Food poisoning occurs when you take in water or food that contains harmful germs such as bacteria, viruses, or parasites. In most cases, these germs produces toxins that makes the food or water poisonous. The toxins are commonly transferred through processing and storage due to improper handling of food.
We can’t taste, smell, or see these germs (at least not without a microscope). But even though they’re tiny, they can have a powerful effect on the body.
What Are the Signs & Symptoms of Food Poisoning?
How food poisoning shows up depends on the germ that caused it. Sometimes a person will start to feel sick within an hour or two of eating or drinking contaminated food or liquid. However, at other times, symptoms may not appear for a number of weeks. In most cases, symptoms will clear up within 1 to 10 days.
The main symptoms include:
- feeling sick (nausea)
- diarrhoea, which may contain blood or mucus
- stomach cramps and abdominal (tummy) pain
- a lack of energy and weakness
- loss of appetite
- a high temperature (fever)
- aching muscles
When to Contact a Medical Professional
Call your provider if you have:
- Blood or pus in your stools
- Diarrhea and are unable to drink fluids due to nausea and vomiting
- A fever above 101°F (38.3°C), or your child has a fever above 100.4°F (38°C) along with diarrhea
- Signs of dehydration such as thirst, dizziness, lightheadedness)
- Recently travelled to a foreign country and developed diarrhea
- Diarrhea that has not gotten better in 5 days (2 days for an infant or child), or has gotten worse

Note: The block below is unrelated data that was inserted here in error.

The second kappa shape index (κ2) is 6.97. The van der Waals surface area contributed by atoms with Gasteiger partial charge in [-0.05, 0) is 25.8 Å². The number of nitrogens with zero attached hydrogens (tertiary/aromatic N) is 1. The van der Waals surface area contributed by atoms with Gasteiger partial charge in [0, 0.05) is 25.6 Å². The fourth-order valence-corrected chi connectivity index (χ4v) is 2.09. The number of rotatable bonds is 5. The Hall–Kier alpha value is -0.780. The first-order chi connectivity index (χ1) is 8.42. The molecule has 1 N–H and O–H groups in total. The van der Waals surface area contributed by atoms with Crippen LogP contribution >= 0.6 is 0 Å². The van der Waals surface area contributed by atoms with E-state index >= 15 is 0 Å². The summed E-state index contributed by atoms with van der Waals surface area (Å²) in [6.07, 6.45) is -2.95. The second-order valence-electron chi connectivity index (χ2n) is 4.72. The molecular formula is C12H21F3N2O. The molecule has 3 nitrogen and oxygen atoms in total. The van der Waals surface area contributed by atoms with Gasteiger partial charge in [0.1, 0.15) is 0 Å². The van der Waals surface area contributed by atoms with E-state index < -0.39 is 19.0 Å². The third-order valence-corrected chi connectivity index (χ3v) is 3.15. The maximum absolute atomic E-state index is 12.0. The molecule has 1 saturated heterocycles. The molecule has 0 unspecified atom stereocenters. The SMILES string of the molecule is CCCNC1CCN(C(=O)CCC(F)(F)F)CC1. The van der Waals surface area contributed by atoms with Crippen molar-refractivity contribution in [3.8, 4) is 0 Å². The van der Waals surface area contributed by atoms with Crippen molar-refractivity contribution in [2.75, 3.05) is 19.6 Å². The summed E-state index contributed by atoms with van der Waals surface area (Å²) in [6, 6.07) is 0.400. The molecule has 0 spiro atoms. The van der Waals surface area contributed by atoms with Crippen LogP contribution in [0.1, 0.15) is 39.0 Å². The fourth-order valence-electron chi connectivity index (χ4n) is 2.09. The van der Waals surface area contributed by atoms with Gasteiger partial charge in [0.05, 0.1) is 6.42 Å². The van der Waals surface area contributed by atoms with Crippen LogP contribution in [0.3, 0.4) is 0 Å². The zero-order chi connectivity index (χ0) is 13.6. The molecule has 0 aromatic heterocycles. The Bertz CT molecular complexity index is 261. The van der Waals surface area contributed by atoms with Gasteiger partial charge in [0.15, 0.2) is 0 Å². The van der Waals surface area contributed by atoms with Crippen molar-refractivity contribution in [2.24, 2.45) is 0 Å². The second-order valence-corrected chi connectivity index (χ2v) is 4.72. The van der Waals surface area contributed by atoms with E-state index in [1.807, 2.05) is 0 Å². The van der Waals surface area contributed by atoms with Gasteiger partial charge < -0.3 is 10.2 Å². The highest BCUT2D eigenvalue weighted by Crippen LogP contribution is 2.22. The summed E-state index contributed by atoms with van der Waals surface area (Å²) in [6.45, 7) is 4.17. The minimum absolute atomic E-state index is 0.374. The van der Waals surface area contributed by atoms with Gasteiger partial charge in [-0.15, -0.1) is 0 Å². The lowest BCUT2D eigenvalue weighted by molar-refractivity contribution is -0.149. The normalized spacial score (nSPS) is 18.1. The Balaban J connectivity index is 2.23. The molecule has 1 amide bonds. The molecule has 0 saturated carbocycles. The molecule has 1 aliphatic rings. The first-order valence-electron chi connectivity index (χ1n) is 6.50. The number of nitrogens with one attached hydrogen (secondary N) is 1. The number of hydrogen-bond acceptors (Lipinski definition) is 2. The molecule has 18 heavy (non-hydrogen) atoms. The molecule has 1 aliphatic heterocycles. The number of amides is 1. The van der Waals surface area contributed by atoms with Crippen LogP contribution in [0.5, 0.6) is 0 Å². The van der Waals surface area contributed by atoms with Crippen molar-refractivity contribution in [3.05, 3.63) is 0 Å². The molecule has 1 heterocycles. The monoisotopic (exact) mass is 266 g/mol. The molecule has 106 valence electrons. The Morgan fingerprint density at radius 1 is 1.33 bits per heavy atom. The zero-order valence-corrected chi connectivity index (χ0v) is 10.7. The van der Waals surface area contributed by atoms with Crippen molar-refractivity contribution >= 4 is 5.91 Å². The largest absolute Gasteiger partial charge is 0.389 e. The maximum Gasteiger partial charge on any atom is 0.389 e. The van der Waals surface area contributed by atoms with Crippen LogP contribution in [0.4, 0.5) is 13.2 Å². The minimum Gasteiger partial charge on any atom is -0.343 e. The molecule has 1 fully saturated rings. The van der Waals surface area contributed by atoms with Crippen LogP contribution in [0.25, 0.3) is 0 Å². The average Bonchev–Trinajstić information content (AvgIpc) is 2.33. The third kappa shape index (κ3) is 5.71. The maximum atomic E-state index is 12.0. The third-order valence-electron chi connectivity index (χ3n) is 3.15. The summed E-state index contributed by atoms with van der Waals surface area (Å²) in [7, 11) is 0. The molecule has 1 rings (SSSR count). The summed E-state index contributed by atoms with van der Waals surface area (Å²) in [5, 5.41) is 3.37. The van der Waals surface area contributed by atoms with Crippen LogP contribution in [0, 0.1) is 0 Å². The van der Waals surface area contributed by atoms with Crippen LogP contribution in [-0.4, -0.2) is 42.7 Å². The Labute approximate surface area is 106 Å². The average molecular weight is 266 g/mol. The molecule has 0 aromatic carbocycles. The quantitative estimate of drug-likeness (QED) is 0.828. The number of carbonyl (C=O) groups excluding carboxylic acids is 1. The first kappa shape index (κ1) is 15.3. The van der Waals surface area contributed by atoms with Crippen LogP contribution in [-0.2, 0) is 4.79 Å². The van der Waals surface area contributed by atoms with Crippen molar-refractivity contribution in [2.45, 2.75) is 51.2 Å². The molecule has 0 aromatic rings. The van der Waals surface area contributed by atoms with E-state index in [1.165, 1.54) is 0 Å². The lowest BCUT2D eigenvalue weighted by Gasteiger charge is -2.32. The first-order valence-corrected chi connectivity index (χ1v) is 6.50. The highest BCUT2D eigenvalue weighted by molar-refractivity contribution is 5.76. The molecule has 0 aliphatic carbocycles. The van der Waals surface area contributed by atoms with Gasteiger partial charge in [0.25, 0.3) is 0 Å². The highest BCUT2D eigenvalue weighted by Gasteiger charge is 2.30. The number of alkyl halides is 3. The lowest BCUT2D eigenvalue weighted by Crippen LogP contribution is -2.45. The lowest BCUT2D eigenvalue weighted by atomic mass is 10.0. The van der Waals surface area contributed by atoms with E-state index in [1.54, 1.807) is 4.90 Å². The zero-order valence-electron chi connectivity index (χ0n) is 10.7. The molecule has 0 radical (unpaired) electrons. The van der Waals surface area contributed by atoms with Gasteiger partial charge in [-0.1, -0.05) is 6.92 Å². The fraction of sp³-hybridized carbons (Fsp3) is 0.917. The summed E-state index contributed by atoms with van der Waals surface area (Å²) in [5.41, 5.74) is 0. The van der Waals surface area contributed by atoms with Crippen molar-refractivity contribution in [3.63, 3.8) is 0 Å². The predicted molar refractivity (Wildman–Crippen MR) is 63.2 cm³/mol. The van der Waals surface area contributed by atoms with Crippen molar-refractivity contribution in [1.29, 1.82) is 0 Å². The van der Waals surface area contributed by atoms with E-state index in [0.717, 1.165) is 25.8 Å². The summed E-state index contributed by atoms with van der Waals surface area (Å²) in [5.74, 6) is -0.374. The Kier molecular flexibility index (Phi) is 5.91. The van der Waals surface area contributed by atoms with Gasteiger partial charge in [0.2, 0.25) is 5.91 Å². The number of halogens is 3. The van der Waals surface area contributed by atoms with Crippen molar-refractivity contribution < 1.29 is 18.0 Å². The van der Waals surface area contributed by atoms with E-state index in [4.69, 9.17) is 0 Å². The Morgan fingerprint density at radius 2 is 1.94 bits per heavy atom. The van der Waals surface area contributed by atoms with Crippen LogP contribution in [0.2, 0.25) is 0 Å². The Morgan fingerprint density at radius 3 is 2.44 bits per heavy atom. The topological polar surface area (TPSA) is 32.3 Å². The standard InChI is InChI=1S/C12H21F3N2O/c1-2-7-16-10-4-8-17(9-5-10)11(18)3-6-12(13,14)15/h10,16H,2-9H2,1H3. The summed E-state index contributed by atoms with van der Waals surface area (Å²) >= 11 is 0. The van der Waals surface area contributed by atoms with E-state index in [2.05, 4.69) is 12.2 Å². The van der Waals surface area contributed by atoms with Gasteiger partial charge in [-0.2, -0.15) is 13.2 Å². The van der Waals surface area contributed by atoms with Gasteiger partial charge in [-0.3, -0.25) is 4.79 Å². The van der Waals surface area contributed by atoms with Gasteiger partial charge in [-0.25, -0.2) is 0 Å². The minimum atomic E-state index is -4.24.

What causes food poisoning?
Often, people get food poisoning from animal-based foods such as meat, poultry, eggs, dairy products and seafood. But unwashed fruits, vegetables, and other raw foods also can be contaminated and make people sick. Even water can cause food poisoning. It is more common after eating at picnics, school cafeterias, large social functions, or restaurants. Common sources of food poisoning include:
- Raw or undercooked meat or poultry
- Unpasteurized dairy products
- Cooks or other food handlers can contaminate foods if they don’t wash their hands. Also use of unclean utensils or cutting boards.
- Keeping cooked food unrefrigerated for a long period
- Meat or poultry can come into contact with bacteria from the intestines of an animal that is being processed.
- Water that is used during growing or shipping can contain animal or human waste
- Dairy products or food containing mayonnaise (such as coleslaw or potato salad) that have been out of the refrigerator too long .
Many types of germs and toxins may cause food poisoning, including:
- Campylobacter enteritis
- E coli enteritis
- Toxins in spoiled or tainted fish or shellfish
- Staphylococcus aureus
Most of the time, it runs it’s own course and people get better on their own. Occasionally, though, doctors prescribe antibiotics to treat more severe types of bacterial food poisoning. Someone with dehydration such as dry mouth, cracked lips may be treated in a hospital with intravenous (IV) fluids.
Taking Care of Yourself at Home
Food poisoning usually goes away on its own in a few days. You can do a few things to take care of yourself: